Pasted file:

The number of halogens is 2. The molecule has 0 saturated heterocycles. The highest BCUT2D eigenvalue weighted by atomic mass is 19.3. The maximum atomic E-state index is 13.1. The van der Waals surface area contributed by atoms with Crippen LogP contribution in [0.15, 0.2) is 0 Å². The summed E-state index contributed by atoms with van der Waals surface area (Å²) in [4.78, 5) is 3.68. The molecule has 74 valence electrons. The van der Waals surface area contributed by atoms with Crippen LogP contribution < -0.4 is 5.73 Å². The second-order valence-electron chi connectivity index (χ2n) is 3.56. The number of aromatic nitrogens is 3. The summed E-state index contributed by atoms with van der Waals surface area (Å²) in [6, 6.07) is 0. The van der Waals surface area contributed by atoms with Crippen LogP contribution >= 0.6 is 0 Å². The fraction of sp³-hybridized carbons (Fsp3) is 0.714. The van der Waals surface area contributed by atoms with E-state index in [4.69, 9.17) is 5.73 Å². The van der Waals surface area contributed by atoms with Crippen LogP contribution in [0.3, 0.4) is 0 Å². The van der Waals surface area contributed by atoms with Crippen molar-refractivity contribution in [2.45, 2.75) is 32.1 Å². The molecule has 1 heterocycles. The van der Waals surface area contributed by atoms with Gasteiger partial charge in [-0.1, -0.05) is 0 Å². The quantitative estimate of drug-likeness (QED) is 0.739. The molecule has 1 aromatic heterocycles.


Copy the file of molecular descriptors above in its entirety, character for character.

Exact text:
The number of halogens is 2. The molecule has 0 saturated heterocycles. The highest BCUT2D eigenvalue weighted by atomic mass is 19.3. The maximum atomic E-state index is 13.1. The van der Waals surface area contributed by atoms with Crippen LogP contribution in [0.15, 0.2) is 0 Å². The summed E-state index contributed by atoms with van der Waals surface area (Å²) in [4.78, 5) is 3.68. The molecule has 74 valence electrons. The van der Waals surface area contributed by atoms with Crippen LogP contribution < -0.4 is 5.73 Å². The second-order valence-electron chi connectivity index (χ2n) is 3.56. The number of aromatic nitrogens is 3. The summed E-state index contributed by atoms with van der Waals surface area (Å²) in [6, 6.07) is 0. The van der Waals surface area contributed by atoms with Crippen LogP contribution >= 0.6 is 0 Å². The fraction of sp³-hybridized carbons (Fsp3) is 0.714. The van der Waals surface area contributed by atoms with E-state index in [4.69, 9.17) is 5.73 Å². The van der Waals surface area contributed by atoms with Crippen LogP contribution in [0.3, 0.4) is 0 Å². The van der Waals surface area contributed by atoms with Crippen molar-refractivity contribution in [2.45, 2.75) is 32.1 Å². The molecule has 1 heterocycles. The van der Waals surface area contributed by atoms with Gasteiger partial charge in [-0.1, -0.05) is 0 Å². The quantitative estimate of drug-likeness (QED) is 0.739. The molecule has 1 aromatic heterocycles.